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Mental Health - Pediatrics and Child Health - Public Health and Epidemiology - Women's Health


Maternal Mental Health and Its Association with Infant Growth at 6 Months in Ethnic Groups: Results from the Born-in-Bradford Birth Cohort Study
Published: Friday, February 10, 2012
Author: Gemma D. Traviss et al.

by Gemma D. Traviss, Robert M. West, Allan O. House

Objective

To identify factors associated with infant growth up to 6 months, with a particular focus on maternal distress, and to explore the effect of ethnicity on any relation between maternal distress and infant growth.

Methods

Cohort study recruiting White and Pakistani women in the United Kingdom (UK). Infant growth was measured at birth and 6 months. Standard assessment of mental health (GHQ-28) was undertaken in pregnancy (26–28 weeks gestation) and 6 months postpartum. Modelling included social deprivation, ethnicity, and other known influences on infant growth such as maternal smoking and alcohol consumption.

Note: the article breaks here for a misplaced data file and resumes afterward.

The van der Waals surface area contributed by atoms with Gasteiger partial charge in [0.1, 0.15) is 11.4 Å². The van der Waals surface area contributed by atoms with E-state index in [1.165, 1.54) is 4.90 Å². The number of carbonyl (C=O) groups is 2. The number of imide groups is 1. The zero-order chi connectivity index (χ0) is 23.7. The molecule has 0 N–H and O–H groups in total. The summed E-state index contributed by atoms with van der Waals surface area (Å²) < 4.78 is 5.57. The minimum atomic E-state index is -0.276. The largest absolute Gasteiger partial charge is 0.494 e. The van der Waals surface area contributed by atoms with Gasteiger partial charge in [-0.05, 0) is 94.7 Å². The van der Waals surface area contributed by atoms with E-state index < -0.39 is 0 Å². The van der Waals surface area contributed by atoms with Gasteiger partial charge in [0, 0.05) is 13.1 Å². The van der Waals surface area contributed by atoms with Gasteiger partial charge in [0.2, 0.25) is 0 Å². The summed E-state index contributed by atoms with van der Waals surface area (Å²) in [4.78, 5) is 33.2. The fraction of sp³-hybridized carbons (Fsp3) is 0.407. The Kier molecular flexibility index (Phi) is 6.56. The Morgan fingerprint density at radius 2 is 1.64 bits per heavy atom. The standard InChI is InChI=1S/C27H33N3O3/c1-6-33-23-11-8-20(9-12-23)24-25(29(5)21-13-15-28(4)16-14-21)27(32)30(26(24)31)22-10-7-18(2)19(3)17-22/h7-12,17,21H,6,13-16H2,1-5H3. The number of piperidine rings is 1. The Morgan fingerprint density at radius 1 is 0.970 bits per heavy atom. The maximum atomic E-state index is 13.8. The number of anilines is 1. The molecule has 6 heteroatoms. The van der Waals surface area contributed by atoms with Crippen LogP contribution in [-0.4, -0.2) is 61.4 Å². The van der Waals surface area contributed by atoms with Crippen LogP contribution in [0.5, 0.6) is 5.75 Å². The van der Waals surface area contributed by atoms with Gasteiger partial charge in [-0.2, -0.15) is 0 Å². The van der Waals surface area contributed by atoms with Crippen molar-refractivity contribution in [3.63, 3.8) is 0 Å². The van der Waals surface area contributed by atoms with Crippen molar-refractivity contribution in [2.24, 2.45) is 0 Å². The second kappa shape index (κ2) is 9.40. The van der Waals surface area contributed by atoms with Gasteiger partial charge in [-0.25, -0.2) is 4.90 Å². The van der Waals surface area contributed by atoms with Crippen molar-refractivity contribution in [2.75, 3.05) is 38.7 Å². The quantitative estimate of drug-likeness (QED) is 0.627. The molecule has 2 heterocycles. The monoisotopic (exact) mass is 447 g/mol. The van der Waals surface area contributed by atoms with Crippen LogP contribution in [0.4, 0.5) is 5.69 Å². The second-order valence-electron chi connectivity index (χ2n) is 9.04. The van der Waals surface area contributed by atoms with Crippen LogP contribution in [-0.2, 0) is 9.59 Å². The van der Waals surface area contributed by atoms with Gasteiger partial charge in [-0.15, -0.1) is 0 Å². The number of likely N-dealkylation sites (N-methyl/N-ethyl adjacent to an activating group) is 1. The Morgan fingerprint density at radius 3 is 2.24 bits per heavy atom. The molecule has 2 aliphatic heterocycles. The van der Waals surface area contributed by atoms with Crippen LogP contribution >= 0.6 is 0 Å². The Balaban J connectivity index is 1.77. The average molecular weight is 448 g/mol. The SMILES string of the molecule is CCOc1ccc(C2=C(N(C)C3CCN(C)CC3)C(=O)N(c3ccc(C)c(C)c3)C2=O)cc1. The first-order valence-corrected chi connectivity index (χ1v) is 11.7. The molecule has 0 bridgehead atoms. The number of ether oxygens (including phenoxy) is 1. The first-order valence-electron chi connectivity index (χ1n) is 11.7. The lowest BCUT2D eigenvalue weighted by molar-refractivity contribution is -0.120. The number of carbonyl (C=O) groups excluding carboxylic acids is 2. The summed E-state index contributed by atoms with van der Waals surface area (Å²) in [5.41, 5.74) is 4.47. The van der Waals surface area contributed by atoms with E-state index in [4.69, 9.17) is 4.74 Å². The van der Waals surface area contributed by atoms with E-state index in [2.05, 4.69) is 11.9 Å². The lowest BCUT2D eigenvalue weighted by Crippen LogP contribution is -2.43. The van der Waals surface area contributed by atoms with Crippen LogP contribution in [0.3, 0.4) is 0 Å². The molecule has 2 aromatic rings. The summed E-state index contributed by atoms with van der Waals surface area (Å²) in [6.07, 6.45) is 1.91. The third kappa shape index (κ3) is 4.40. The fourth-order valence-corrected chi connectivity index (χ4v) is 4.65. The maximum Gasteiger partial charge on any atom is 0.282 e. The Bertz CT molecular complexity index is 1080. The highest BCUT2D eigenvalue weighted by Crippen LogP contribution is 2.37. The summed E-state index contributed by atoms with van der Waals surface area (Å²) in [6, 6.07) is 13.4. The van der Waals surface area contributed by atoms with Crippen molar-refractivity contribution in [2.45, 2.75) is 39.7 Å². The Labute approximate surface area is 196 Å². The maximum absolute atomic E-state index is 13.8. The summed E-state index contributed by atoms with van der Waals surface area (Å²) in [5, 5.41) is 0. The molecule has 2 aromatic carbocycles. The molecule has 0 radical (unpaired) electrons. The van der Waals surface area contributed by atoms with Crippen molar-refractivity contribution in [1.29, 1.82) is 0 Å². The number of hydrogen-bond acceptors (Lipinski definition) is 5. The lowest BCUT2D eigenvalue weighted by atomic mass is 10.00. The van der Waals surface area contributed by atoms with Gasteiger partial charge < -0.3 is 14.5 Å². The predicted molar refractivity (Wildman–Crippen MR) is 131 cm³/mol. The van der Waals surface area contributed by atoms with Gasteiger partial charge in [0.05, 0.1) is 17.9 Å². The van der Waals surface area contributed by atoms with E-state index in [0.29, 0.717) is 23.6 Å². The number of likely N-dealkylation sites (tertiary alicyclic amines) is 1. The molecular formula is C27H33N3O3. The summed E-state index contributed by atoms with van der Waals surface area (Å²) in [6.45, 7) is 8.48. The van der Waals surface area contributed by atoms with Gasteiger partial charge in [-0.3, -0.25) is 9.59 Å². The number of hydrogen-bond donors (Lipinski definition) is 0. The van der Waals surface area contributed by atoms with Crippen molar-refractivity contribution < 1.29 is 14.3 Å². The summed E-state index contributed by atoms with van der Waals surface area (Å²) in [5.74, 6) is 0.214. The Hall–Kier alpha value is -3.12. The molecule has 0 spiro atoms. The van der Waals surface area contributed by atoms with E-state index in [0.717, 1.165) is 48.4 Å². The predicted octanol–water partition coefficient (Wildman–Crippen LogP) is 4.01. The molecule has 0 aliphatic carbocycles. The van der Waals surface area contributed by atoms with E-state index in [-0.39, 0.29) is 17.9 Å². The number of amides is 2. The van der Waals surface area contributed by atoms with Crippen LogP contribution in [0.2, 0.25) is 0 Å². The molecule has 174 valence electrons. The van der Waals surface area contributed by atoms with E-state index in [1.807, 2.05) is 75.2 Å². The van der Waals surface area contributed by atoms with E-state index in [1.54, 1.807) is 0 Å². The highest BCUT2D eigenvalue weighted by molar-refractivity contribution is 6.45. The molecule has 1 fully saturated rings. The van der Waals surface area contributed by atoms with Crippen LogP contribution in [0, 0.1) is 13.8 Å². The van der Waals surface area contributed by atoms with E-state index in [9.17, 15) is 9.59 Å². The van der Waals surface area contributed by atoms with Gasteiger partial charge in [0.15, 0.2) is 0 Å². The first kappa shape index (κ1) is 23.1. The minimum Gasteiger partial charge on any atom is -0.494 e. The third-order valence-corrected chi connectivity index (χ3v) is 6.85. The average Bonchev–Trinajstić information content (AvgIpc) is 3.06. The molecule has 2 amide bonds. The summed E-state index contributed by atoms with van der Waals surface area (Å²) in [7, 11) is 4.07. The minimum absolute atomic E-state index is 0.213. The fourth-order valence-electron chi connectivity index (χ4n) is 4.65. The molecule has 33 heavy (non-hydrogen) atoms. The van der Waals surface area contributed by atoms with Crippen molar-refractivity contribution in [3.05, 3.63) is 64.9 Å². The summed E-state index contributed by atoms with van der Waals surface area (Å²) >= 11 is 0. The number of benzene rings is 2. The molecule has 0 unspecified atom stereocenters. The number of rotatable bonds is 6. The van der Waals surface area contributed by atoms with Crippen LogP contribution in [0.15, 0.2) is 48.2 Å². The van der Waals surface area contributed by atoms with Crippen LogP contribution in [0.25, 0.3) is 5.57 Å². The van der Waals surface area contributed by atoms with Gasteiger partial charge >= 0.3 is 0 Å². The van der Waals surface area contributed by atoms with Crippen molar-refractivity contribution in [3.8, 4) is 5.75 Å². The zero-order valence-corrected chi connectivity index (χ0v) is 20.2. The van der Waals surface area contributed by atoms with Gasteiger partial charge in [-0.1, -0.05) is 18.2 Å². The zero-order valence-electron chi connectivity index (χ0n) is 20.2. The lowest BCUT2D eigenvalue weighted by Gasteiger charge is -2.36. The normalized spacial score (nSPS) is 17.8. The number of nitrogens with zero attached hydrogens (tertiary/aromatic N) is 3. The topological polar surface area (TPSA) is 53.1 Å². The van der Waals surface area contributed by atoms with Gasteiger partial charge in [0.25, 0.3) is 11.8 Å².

Results

Maternal distress improved markedly from pregnancy to 6 months postpartum. At both times Pakistani women had more somatic and depression symptoms than White women. Depression in pregnancy (GHQ subscale D) was associated with lower infant growth at 6 months. Self-reported social dysfunction in pregnancy (GHQ subscale C) was associated with lower gestational age.. Pakistani women reported higher GHQ scores during pregnancy associated with smaller infants at birth. They lived in areas of higher social deprivation, reported less alcohol consumption and smoking postnatally, all independent influences on growth at 6 months.

Conclusions

Maternal mental health in pregnancy is an independent influence on infant growth up to 6 months and is associated with ethnicity which was itself associated with deprivation in our sample. There is a complex relationship between symptoms of maternal distress, ethnicity, deprivation, health behaviours, and early infant growth. Measures should include both emotional and somatic symptoms and interventions to reduce risks of poor early growth need to include psychological and social components.

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